Surprisingly, even a James Franco project isn't immune to legal battles over "iconic" images
When you think about Dorothy’s slippers from “The Wizard of Oz,” are they silver or ruby? How about the Wicked Witch … what color is she? What kind of dog is Toto?
Your answers to these questions are probably based on the 1939 MGM (now Warner Bros.) classic, “The Wizard of Oz,” and not the 1900 fairy tale “The Wonderful Wizard of Oz.” And unfortunately, this could mean trouble for Sam Raimi and James Franco’s new star-studded project, “Oz, the Great and Powerful,” according to a new ruling set by the 8th U.S. Circuit Court of Appeals.
See, for a while now the characters in “The Wizard of Oz” have been considered public domain, which is why there are so many strange adaptations (“Return to Oz” being the most terrifying), since no one has to pay any royalties on the story. But the circuit is now clarifying that this doesn’t include the iconic imagery that was created for the Judy Garland film:
We agree with the district court’s conclusion that Dorothy, Tin Man, Cowardly Lion, and Scarecrow from “The Wizard of Oz” … exhibit “consistent, widely identifiable traits” in the films that are sufficiently distinctive to merit character protection under the respective film copyrights … Put more simply, there is no evidence that one would be able to visualize the distinctive details of, for example, Clark Gable’s performance before watching the movie “Gone with the Wind,” even if one had read the book beforehand. At the very least, the scope of the film copyrights covers all visual depictions of the film characters at issue.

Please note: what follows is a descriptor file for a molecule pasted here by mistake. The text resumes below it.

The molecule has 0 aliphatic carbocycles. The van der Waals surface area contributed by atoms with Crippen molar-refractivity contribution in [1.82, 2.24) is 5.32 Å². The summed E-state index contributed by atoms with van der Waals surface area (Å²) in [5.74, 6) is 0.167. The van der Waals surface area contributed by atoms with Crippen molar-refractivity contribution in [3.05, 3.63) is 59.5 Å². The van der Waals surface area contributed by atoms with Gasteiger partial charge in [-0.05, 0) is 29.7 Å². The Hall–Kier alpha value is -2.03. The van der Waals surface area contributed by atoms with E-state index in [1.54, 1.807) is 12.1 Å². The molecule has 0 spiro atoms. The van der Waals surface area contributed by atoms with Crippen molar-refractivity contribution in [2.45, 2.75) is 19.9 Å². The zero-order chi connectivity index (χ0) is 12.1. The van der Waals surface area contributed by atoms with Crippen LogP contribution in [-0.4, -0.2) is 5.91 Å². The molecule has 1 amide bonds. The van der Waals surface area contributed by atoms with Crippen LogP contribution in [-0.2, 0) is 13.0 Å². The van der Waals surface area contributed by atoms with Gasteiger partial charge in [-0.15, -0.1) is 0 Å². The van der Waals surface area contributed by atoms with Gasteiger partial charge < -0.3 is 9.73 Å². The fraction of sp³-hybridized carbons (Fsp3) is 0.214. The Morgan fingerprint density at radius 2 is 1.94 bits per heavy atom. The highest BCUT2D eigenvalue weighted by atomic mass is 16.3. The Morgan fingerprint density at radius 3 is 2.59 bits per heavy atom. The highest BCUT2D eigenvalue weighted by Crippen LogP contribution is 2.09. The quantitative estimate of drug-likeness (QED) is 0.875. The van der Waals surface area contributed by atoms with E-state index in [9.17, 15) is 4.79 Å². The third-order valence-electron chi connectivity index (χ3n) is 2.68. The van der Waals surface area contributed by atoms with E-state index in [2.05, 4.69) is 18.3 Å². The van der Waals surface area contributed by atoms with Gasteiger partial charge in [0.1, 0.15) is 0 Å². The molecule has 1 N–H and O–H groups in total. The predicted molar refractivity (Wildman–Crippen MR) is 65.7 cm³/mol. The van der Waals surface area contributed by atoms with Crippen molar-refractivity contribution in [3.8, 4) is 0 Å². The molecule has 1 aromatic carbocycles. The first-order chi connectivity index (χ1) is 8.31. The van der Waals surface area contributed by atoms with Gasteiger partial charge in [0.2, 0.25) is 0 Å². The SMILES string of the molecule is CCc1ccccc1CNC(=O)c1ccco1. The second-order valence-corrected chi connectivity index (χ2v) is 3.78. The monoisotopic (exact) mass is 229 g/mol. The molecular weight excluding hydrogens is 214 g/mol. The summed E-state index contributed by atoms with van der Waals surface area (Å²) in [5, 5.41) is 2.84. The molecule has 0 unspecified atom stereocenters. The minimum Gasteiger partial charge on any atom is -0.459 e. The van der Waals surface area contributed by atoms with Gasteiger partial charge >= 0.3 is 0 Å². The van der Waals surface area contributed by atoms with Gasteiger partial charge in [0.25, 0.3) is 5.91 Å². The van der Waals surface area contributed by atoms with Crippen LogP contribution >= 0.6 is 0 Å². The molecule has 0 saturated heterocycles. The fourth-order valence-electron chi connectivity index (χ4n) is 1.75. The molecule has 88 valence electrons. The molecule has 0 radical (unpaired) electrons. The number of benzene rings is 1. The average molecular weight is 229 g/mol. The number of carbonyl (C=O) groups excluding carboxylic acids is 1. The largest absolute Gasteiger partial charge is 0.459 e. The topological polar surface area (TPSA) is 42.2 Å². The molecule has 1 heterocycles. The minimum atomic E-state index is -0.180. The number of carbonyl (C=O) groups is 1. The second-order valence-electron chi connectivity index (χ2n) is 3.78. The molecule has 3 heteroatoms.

Considering all the times a version of “Oz” has been remade for stage and screen (and I’m thinking particularly of “Wicked” here, which has Elphaba’s skin the same emerald hue as the witch in the Warner Bros. movie, not specified in the books), and the fact that there are several “Wizard of Oz” projects floating around Hollywood right now, this ruling could have bigger implications outside the Raimi project.
Luckily, Oz interpreters have a little bit of wiggle room: There are at least 44 major changes in the Warner Bros. movie from the Frank Baum book, though it’s doubtful any of them will be iconic to viewers as “Oz” material, precisely because the famous film omitted or altered them. (Luckily for him, Raimi’s plot already sounds way different from anything we know of our beloved Wizard and his relationship to Oz.)
But even outside the Yellow Brick Road, this ruling could potentially affect any films that are based on other sources but have more famous movie predecessors. Luckily for directors like Tim Burton (who has remade both “Alice in Wonderland” and “Charlie and the Chocolate Factory), there is usually enough original material left on the cutting room floor of the influential predecessors to create entirely new imagery from.
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